Cover Story

Over there & over there

"Over there & over there" Continued...

Issue: "Goodbye again," June 9, 2007

Near midnight on the day Weikel died, the 7th Squadron commander summoned Green to his office. "He looked at me teary-eyed and said, 'I need you to step up and take charge of Ian's troop,'" Green remembers. "It was all kind of surreal, an unbelievable moment, to see this 42-year-old senior officer crying. He loved Ian. Ian was his right-hand man."

Later, Green sat down at Weikel's desk to see if he could pick up the thread of the fallen man's mission. "All his stuff was there, the way he'd left it. They had taken the notebook he carried in his pocket out of the vehicle. It was lying on the desk, covered in his blood."

Moments like that explain the contrasting attitudes of some division-level senior officers and some Fort Hood soldiers now prepping for their third stint in Iraq. "They're all fired up and ready to go back, and they wonder why you're not so fired up," Green said. "They're not the ones who were seeing it every day. They're not the ones having to pick up their soldiers' body parts off the side of the road."

Weikel's death hit the 7/10 hard, said his wife, Wendy Weikel, a former Army captain. The couple met at West Point during their junior year, married, and deployed to Iraq together in 2003. Mrs. Weikel left the service when she became pregnant. Her husband left for his second combat tour when their son, Jonathan, was 3 months old.

When her husband was killed early in the deployment, it not only devastated his family, it shocked his unit into a new reality, Mrs. Weikel said. "Ian was a senior captain in the unit. He knew what he was doing, tactically and technically. When he was killed, people were like, wow, it could be anybody."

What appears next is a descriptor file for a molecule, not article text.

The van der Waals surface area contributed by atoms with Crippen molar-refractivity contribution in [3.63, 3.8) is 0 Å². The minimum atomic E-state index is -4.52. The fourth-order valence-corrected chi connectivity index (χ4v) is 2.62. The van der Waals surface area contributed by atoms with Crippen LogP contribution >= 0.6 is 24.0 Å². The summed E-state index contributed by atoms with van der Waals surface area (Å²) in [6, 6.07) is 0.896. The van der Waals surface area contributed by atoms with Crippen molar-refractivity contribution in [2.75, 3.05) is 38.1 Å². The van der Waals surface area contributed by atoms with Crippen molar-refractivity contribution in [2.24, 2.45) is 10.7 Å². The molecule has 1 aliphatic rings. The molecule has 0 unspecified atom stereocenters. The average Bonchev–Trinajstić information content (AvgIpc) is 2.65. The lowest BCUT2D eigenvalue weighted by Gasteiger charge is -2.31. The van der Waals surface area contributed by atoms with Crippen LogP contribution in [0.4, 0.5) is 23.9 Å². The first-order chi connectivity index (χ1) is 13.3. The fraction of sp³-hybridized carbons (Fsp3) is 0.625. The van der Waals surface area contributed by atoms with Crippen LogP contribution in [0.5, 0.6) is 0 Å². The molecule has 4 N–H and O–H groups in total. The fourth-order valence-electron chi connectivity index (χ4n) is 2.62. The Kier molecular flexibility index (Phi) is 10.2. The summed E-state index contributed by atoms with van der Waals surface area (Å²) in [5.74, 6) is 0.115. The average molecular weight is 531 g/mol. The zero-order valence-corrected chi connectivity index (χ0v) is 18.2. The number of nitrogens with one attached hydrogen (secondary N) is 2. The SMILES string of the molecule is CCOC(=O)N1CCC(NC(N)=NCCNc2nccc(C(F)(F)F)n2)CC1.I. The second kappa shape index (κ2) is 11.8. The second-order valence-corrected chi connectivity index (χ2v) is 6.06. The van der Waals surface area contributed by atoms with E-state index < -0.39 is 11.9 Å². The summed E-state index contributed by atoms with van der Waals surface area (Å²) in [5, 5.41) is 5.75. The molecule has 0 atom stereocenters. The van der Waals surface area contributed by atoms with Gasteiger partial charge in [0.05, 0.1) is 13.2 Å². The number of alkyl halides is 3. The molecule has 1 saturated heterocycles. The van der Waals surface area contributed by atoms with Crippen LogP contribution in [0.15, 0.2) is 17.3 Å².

A similar sense-call it "diminished invincibility"-seems to Mrs. Weikel to have translated to Fort Hood at large. In 2003, she said, there was a confident, post-wide esprit de corps: America had won speedily in Afghanistan, losing just over 100 soldiers; Fort Hood forces would now go and do likewise in Iraq. As the war has dragged on, though, "people have begun to face the fact that not everyone comes home. I saw that at Memorial Day last year. A soldier came up to me and said, 'I used to think Memorial Day was for barbecues. Now I get it.'"

Richelle Hecker agrees that the unending flow of casualties, combined with the savage deployment cycle, has taken a heavy toll on Fort Hood. "This community is weary," said Hecker, whose husband, Major William Hecker, 38, and four other men were killed in January 2006 when the convoy they were riding in struck an IED in Najaf.

"Even when soldiers are home from Iraq, they're working horrific hours trying to get prepared to go back. A lot of them are grieving," she said. "Many have lost friends, and have seen people die. They are not given enough time to mentally and emotionally process those losses."

And while home is usually a place of refuge and comfort, Fort Hood spouses also are in a constant state of tension, Hecker said: They've just arrived and are dealing with household shipments, finding a new place to live, putting the kids in a new school, and getting the lights, phone, and water turned on. Or they're relocating soon and are dealing with those same issues. Or their spouse is not in a unit deploying to Iraq, but might rotate to a unit that is. Or they're working, paying the bills, and raising kids alone, all the while wondering whether this will be the day a casualty assistance officer knocks on their door.

Over the past year and a half, a Fort Hood spouse has heard that knock at least once every other day.

Today, soldiers' survivors are better cared for than they were early in the war. After a friend's husband was killed during the first few days of Operation Iraqi Freedom, Debbie Busch, a command sergeant major's wife, offered the widow help and support. Months later, her friend asked her, "Why are you the only one who still cares and calls me?"

Busch investigated and found that throughout the recent decades of peacetime, the Army's casualty assistance programs had grown loose and flabby. Widows-and some widowers-were receiving some military benefits, but the Army's casualty assistance officers often dropped the ball, failing to follow up in the critical weeks and months after a soldier died.

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